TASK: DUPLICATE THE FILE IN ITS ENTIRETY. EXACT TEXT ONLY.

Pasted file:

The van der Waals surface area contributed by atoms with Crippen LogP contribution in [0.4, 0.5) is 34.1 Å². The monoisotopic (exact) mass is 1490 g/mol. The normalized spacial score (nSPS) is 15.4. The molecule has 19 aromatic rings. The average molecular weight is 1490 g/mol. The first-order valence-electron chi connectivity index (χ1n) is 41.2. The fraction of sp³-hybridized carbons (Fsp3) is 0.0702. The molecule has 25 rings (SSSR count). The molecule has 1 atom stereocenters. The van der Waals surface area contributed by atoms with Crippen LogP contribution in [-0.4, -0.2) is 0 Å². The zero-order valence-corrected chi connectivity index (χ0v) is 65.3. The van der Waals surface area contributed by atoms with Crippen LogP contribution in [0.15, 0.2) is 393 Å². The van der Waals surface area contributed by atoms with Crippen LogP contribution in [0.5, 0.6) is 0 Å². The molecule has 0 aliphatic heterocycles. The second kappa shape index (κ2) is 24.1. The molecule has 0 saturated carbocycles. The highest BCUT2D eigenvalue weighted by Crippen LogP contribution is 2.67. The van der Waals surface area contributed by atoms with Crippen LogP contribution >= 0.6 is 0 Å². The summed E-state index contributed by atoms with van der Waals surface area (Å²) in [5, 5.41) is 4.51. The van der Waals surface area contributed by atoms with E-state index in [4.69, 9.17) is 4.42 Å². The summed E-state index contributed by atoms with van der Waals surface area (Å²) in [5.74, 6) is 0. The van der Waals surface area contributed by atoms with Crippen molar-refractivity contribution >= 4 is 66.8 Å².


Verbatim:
The van der Waals surface area contributed by atoms with Crippen LogP contribution in [0.4, 0.5) is 34.1 Å². The monoisotopic (exact) mass is 1490 g/mol. The normalized spacial score (nSPS) is 15.4. The molecule has 19 aromatic rings. The average molecular weight is 1490 g/mol. The first-order valence-electron chi connectivity index (χ1n) is 41.2. The fraction of sp³-hybridized carbons (Fsp3) is 0.0702. The molecule has 25 rings (SSSR count). The molecule has 1 atom stereocenters. The van der Waals surface area contributed by atoms with Crippen LogP contribution in [-0.4, -0.2) is 0 Å². The zero-order valence-corrected chi connectivity index (χ0v) is 65.3. The van der Waals surface area contributed by atoms with Crippen LogP contribution in [0.15, 0.2) is 393 Å². The van der Waals surface area contributed by atoms with Crippen LogP contribution in [0.5, 0.6) is 0 Å². The molecule has 0 aliphatic heterocycles. The second kappa shape index (κ2) is 24.1. The molecule has 0 saturated carbocycles. The highest BCUT2D eigenvalue weighted by Crippen LogP contribution is 2.67. The van der Waals surface area contributed by atoms with Crippen LogP contribution >= 0.6 is 0 Å². The summed E-state index contributed by atoms with van der Waals surface area (Å²) in [5, 5.41) is 4.51. The van der Waals surface area contributed by atoms with E-state index in [4.69, 9.17) is 4.42 Å². The summed E-state index contributed by atoms with van der Waals surface area (Å²) in [5.74, 6) is 0. The van der Waals surface area contributed by atoms with Crippen molar-refractivity contribution >= 4 is 66.8 Å².